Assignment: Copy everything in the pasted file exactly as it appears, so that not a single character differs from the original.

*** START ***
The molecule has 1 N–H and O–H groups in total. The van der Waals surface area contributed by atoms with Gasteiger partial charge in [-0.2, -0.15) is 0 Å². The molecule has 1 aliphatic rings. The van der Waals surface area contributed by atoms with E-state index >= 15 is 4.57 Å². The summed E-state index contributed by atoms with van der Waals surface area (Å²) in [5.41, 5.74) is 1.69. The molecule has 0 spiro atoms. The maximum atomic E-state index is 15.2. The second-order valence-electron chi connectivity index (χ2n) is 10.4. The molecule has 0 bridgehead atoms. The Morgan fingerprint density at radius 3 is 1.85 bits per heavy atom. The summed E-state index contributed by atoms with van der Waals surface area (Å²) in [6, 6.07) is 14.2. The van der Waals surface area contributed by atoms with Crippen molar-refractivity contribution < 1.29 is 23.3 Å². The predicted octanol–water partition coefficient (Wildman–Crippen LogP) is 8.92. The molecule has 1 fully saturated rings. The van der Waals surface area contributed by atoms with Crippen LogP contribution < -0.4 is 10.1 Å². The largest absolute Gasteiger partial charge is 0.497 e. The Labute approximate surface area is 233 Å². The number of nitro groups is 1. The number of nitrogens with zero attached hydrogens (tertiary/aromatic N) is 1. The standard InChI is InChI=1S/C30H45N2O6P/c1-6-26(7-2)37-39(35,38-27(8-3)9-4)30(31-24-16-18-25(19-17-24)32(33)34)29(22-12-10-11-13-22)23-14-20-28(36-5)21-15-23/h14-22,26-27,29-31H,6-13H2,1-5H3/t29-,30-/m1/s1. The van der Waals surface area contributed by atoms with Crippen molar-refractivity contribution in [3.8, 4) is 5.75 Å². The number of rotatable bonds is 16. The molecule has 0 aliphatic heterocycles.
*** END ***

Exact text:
The molecule has 1 N–H and O–H groups in total. The van der Waals surface area contributed by atoms with Gasteiger partial charge in [-0.2, -0.15) is 0 Å². The molecule has 1 aliphatic rings. The van der Waals surface area contributed by atoms with E-state index >= 15 is 4.57 Å². The summed E-state index contributed by atoms with van der Waals surface area (Å²) in [5.41, 5.74) is 1.69. The molecule has 0 spiro atoms. The maximum atomic E-state index is 15.2. The second-order valence-electron chi connectivity index (χ2n) is 10.4. The molecule has 0 bridgehead atoms. The Morgan fingerprint density at radius 3 is 1.85 bits per heavy atom. The summed E-state index contributed by atoms with van der Waals surface area (Å²) in [6, 6.07) is 14.2. The van der Waals surface area contributed by atoms with Crippen molar-refractivity contribution < 1.29 is 23.3 Å². The predicted octanol–water partition coefficient (Wildman–Crippen LogP) is 8.92. The molecule has 1 fully saturated rings. The van der Waals surface area contributed by atoms with Crippen LogP contribution < -0.4 is 10.1 Å². The largest absolute Gasteiger partial charge is 0.497 e. The Labute approximate surface area is 233 Å². The number of nitro groups is 1. The number of nitrogens with zero attached hydrogens (tertiary/aromatic N) is 1. The standard InChI is InChI=1S/C30H45N2O6P/c1-6-26(7-2)37-39(35,38-27(8-3)9-4)30(31-24-16-18-25(19-17-24)32(33)34)29(22-12-10-11-13-22)23-14-20-28(36-5)21-15-23/h14-22,26-27,29-31H,6-13H2,1-5H3/t29-,30-/m1/s1. The van der Waals surface area contributed by atoms with Crippen molar-refractivity contribution in [3.8, 4) is 5.75 Å². The number of rotatable bonds is 16. The molecule has 0 aliphatic heterocycles.